# Copy requirements.txt separately for better caching
COPY ./requirements.txt /opt/pgd/requirements.txt
RUN pip install -r requirements.txt
# NB: copying the settings file is not a good idea when using volumes!
COPY . /opt/pgd/
RUN cp /opt/pgd/settings.py.dist /opt/pgd/settings.py

CMD ["python", "manage.py", "runserver", ""]

More about writing Dockerfiles can be found in the Docker documentation. Docker also has a document specifying best practices.

Create a Virtualenv:

Virtual environments are a pythonic way of containing dependencies within a project. Virtualenvs are directories with their own version of Python, Pip, and all of the packages a python application needs. Virtual environments should probably have a descriptive name and be project specific. Many developers prefer to keep them in one place, such as ~/.my_venvs/. To create a virtual environment for a project such as What’s Fresh, run virtualenv ~/.my_venvs/whats_fresh. A new directory will be created at that location. Virtual environments must be activated to be used by running $ source ~/.my_venvs/whats_fresh/bin/activate. Once a virtual environment has been activated, dependencies can be installed as usual. To install all of the dependencies listed in a project’s requirements.txt file, run $ pip install -r requirements.txt. Once finished with the virtual environment, run $ deactivate. More detailed documentation can be found in the python guide.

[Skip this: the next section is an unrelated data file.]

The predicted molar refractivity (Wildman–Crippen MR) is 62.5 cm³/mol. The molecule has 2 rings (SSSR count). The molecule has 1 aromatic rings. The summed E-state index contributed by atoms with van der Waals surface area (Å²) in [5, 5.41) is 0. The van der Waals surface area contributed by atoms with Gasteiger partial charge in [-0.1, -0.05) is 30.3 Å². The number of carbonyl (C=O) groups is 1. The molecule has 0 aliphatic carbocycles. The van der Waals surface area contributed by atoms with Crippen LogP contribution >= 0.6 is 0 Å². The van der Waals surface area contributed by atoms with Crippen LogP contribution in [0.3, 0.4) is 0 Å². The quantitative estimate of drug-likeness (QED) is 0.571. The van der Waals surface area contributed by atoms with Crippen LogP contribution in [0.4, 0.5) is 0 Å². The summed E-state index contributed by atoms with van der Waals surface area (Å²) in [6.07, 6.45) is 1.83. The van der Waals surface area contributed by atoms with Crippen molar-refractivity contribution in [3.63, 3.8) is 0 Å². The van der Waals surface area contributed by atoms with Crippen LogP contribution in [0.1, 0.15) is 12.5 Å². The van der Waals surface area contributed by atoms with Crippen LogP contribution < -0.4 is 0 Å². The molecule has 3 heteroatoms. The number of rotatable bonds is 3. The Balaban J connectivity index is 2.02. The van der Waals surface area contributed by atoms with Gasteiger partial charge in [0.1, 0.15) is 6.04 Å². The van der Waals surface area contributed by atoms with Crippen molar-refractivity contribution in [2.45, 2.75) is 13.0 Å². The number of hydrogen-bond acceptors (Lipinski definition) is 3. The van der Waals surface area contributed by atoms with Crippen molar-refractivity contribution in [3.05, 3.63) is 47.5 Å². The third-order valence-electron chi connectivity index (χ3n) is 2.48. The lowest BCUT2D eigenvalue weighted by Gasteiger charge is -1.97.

Create the project’s default branch (if not master):

Some projects use a different default branch than master. For instance, the What’s Fresh project had develop as its default branch before it was released. To set the project’s default branch on Github, use the repositories settings (the little screwdriver in the sidebar). Remember that the branch needs to exist first before it’s made the default!

The Development Process

Developers will spend most of their time in the feedback loop which is the development process. It begins by going to the issue tracker and picking an open issue. In general, it is best to consult the project lead on which issues are the highest priority. Issues should also document their dependencies on other issues and pull requests, but look out, because sometimes they do not.